The line along Southeast Hawthorne Boulevard looked like a windfall for Farma.
A crowd started gathering outside the Portland medical-marijuana dispensary shortly before 10 am on Oct. 1, the first day of legal recreational pot sales in Oregon. By the end of the day, more than 250 customers at Farma bought weed at $70 a quarter-ounce.
But Farma co-owner Jeremy Plumb isn't expecting to keep much of the money.
"People don't understand," Plumb says. "They see this huge volume of business and they think we must be making money hand over fist."
The long lines and eager customers at Portland's pot dispensaries this week disguise a bitter financial reality: Much of the cash from Oregon's legal weed sales is being inhaled by the Internal Revenue Service.
That has long been the case for medical marijuana. The legalization of recreational weed has generated a land rush of investors looking to cash in, but many newcomers are getting a rude surprise.
"We do not know what the federal tax burden will be," Plumb says. "Even with the most responsible and conservative accounting practices in place, you could be hit with a tax bill that would wipe you out."
The federal tax code prohibits pot growers, processors or dispensaries from claiming standard business deductions in their tax returns.
That means cannabis businesses can deduct only the cost of goods sold—and can't deduct significant expenses such as making payroll, paying rent, and buying advertising, all of which are expenses most businesses write off. The resulting tax burden has shrunk profit margins to almost nothing, say dispensary owners like Plumb.
Typical businesses pay taxes on net profits, but dispensaries in effect pay taxes on a much larger percentage of their revenues.
Simone Cimiluca-Radzins, a Portland accountant who advises marijuana businesses on tax law, says many dispensary owners have been caught unprepared. She says they did not understand how federal taxes would affect profits.
"It's so sad," she says. "It's ridiculous. If you're not allocating and saving that to pay the federal government—they're like, 'Oh my God.' And then they still have to pay their employees."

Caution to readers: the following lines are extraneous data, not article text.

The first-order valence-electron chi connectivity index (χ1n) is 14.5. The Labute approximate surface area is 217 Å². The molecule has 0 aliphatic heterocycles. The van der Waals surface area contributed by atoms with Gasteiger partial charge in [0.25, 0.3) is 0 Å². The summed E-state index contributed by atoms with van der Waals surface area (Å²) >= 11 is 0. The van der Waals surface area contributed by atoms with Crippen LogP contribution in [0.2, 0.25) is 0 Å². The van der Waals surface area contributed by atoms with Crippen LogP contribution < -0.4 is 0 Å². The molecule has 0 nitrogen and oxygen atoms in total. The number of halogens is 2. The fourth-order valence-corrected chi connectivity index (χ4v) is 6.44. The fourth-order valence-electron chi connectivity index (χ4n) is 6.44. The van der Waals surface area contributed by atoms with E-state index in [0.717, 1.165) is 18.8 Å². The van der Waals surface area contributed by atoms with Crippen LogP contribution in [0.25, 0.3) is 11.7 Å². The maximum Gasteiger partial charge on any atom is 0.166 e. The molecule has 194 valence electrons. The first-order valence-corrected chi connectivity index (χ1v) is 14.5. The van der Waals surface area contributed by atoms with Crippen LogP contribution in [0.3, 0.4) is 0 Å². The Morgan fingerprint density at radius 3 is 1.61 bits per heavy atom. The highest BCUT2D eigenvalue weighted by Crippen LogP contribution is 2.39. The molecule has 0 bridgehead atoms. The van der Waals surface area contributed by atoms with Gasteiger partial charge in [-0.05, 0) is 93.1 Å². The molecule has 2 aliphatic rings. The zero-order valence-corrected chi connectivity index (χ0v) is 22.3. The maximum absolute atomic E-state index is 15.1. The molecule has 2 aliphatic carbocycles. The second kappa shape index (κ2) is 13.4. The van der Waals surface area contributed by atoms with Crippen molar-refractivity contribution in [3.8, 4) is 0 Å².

The race by Oregon's state, county and city governments to claim a share of sales taxes on weed was off and running well before voters legalized recreational cannabis last November.
But the federal government takes a huge portion of marijuana business grosses not through any tax on the product, but through basic business income taxes. (The state of Oregon allows weed businesses to claim standard deductions.)
The federal tax code that penalizes weed businesses is a clause called Section 280E, which prohibits any business "trafficking" in Schedule 1 narcotics from taking standard deductions. As The Washington Post reported last year, Congress amended the tax code in 1982, at the height of the Reagan-era war on drugs, to prevent drug traffickers from writing off their couriers' salaries as a business expense.
Industry analysts told The Post that numerous pot businesses have folded under the tax burden. Sources tell WW that many Portland dispensaries are using venture capital to stay afloat until Congress changes the federal tax laws.
In April, U.S. Sen. Ron Wyden (D-Ore.) and Rep. Earl Blumenauer (D-Ore.) introduced legislation to reform the tax code. "The 280E provision of the federal tax code is the perfect example of the insanity of our failed marijuana policies," Blumenauer tells WW. "It is ridiculous that thousands of state legal marijuana businesses across the country are unable to fully deduct business expenses."
The Oregon Cannabis Association, the trade organization for Portland marijuana growers and retailers, is sending representatives to Washington, D.C., on Oct. 20 to lobby for Wyden and Blumenauer's bills. But Plumb isn't optimistic that Congress will change the tax code unless marijuana is removed from the list of Schedule 1 narcotics.
"This is the Death Star," Plumb says. "Until cannabis is rescheduled, there's always going to be issues with the tax code. The longer you're in operation, the more punitive 280E becomes. Over time, you're just going to have to put in so much additional money, it just becomes untenable."
To help her clients steel themselves for their tax bills, Cimiluca-Radzins has prepared a comparison (below) of what a typical business can deduct from its taxes and what a marijuana business can't.
She uses the example of a bakery that makes traditional brownies, and another bakery that sells pot brownies. The pot brownie bakery? It's looking at double the tax burden.
This story appeared in the Oct. 7, 2015, print edition under the headline "Weed Cash Cached."